Whitley’s first live CD, recorded two nights in Chicago, Live At Martyrs, reiterated his sound never strayed from earthy folk, country-blues, and mercurial rock. On this disc, “Home Is Where You Get Across” epitomizes Whitley’s talent. The same year, 2000, Whitley recorded a CD of cover songs titled Perfect Day. Billy Martin and Chris Wood of Medeski, Martin, and Wood, accompanied Whitley on these sparse tunes. The way Whitley renders Dylan’s “Spanish Harlem Incident”, Willie Dixon’s “Spoonful”, and Robert Johnson’s “Stones In My Passway” the compositions almost sound like his own.
In 2001, Whitley recorded his next studio effort on ATO Records titled Rocket House. He experimented with hip-hop ingredients on this release which procured strong tunes like “To Joy (Revolution of the Innocents)” and the proverbial “Say Goodbye”. Whitley operated on some subterranean level during this point in his career, uninterested in following atypical steps in the music business.
Hotel Vast Horizon, Whitley’s seventh studio release employed a European sonic atmosphere. Whitley began living in Dresden Germany during this period. Each CD sounded different. He never attempted to duplicate his previous work for commercial appeal.
Whitley’s 2004 War Crime Blues found him alone with his guitar. This collection proved, once again, Whitley’s vocal talent and incandescent bottleneck sound. These songs carry a political overtone, unlike most of Whitley’s work.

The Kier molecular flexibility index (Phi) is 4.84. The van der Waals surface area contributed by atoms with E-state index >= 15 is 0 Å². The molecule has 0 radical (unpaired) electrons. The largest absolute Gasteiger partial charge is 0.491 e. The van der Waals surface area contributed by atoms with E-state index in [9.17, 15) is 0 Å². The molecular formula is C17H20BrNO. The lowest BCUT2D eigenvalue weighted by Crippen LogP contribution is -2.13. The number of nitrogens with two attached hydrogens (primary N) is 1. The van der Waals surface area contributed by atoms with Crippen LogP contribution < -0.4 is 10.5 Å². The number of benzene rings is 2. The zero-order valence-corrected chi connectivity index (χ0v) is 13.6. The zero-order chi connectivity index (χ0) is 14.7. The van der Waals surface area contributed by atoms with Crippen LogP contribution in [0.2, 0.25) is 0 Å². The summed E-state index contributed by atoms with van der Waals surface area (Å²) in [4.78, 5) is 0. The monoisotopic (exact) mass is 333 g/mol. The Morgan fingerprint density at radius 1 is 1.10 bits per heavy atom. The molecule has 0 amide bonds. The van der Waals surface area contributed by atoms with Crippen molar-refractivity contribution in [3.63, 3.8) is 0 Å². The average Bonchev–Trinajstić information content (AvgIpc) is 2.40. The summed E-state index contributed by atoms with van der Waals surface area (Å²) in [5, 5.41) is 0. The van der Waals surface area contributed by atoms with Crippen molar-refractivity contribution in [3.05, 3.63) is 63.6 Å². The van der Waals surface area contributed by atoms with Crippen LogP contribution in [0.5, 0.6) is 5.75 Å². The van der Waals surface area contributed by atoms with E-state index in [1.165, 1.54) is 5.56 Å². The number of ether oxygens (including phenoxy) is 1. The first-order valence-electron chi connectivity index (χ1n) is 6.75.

The same year, Weed, an acoustic collection of his old tunes like “Bordertown”, “I Forget You Every Day”, and “Weightless”, hit the streets. This era of Whitley’s career exposed his deep roots in American blues.
In early 2005 Whitley’s eleventh CD, Soft Dangerous Shores, was released. Old friend Malcolm Burn produced this edgy collection of dark, electric songs that evoke a spooky musical landscape. Whitley experienced some problems touring this past summer, which in hindsight now seem apparent from terminal health reasons. Nonetheless, Whitley wrote and recorded another album in 2005 he called Reiter In for release in 2006, which will prove an essential chapter in the prolific catalogue of his work.
In October of 2005, Whitley cancelled tour dates without an explanation. A month later he died. Chris Whitley leaves behind a daughter, brother, fiancé, ex-wife, and father.
Great artists take a little piece of you with them when they die. Often through the years I’d play some Chris Whitley on a mean, depressing night looking forward to the next opportunity to see him live. I remember when he toured with a band behind the Terra Incognita CD. Before the Atlanta show they ate outside at an Italian restaurant called Pasta de Pulcinella’s. Chris sat at the table wearing his finger picks hours before the show—ready to play. Seeing him live always proved amazing.
Now I play his music and it’s hard to believe he’s gone. Even for those who never knew him, Chris Whitley’s death feels like the loss of an old friend....